All recruiters may not be created equal, but when it comes down to it, many do share one common lament: getting hiring managers to respond to active candidates. While many factors come into play in perpetuating this barrier to talent acquisition and solving them often feels outside the recruiter’s domain, the right strategies can help you sidestep this all-too-common Catch-22.

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Let’s count down five techniques aimed at facilitating better relationships between recruiters and hiring managers.

1. Collaboration is Key

While recruiters and hiring managers can sometimes feel like they’re working against each other, the truth is that they share a common objective. Maintaining a collaborative mindset can help you overcome obstacles in order to enjoy a functional relationship. The sooner both parties accept that it’s not about finger-pointing and instead about teamwork, the more efficient and effective the process will be.

2. Set Expectations

While recruiters may feel the most heat when hires don’t happen, the organization as a whole takes the hit. One way to ensure that both sides meet their objectives? Set realistic expectations about everything from budget to timelines to requirements. Establishing these expectations together ensures that you’re on the same page while preventing misunderstandings and resentment along the way.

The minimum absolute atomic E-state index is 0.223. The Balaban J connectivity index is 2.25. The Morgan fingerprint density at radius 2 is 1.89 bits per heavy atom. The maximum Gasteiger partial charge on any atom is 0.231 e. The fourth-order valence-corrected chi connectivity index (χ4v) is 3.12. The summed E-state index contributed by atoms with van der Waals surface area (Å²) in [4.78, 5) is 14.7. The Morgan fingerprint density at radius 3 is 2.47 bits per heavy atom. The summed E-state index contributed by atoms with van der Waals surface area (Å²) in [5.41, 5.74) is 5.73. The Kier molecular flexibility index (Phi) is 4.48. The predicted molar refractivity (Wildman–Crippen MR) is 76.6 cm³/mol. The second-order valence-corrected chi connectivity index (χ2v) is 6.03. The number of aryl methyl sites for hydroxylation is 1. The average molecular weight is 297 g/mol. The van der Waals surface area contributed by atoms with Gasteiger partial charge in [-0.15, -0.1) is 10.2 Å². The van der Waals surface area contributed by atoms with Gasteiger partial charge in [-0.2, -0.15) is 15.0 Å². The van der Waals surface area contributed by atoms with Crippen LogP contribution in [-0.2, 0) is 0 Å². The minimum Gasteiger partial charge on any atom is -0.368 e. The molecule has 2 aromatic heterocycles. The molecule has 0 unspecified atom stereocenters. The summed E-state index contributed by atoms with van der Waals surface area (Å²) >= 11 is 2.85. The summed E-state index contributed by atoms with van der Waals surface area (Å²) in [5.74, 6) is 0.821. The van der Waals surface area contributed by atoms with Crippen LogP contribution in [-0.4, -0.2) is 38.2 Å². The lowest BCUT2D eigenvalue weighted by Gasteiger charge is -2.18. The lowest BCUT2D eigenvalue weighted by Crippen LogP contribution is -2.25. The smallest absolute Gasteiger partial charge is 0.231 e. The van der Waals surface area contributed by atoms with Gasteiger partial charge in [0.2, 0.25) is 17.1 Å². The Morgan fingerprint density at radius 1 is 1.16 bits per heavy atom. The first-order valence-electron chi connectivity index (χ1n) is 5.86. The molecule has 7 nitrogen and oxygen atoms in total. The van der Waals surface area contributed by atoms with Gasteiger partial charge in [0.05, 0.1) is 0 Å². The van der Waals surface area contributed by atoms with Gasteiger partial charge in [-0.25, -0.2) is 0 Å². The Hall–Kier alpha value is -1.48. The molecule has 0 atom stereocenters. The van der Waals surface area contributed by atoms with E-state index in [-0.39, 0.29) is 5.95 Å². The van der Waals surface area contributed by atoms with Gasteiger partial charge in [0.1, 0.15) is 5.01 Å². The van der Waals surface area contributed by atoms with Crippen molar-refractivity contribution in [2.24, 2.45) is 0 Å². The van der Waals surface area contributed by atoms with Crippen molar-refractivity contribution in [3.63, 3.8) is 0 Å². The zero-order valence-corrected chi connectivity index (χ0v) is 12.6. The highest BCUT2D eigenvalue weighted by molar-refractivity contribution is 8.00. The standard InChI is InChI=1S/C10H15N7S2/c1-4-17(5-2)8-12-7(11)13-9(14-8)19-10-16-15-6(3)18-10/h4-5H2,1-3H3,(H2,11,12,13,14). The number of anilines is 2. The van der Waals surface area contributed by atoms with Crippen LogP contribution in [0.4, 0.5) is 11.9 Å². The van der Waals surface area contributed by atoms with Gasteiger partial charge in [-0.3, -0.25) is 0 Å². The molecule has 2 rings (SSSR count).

3. Talk the Talk

Setting expectations is only part of the picture. Also critical? Following up. If one party falls short on goals, open lines of communication are key — not just in terms of holding the appropriate party responsible, but also to get back on track. Establish a schedule for touching base. Routine weekly calls and email updates build trust while supporting the search process. Regular debriefings after every interview, meanwhile, can help close loops which might otherwise linger.

4. Give and Take

Lack of feedback can be counterproductive to the hiring process. Offering feedback and welcoming it in return helps both parties stay apprised of the latest challenges and developments — pertaining to individual candidates as well as overall objectives.

5. Make It Personal

While you may have plenty to offer a hiring manager, taking a different approach can yield favorable outcomes. Consider making your hiring manager your mentor instead. Mentorship offers many sharing and learning benefits for both mentor and mentee, but the benefits go beyond that. The mentorship dynamic takes your relationship to another level of teamsmanship, establishes vested interest in mutual success, and by nature fosters a culture of responsiveness.

Bottlenecks in the hiring process are not only frustrating to recruiters and hiring managers alike, but can also stand directly in the way of meeting your organizational objectives. These five tips can help HR professionals overcome obstacles and work together towards success.

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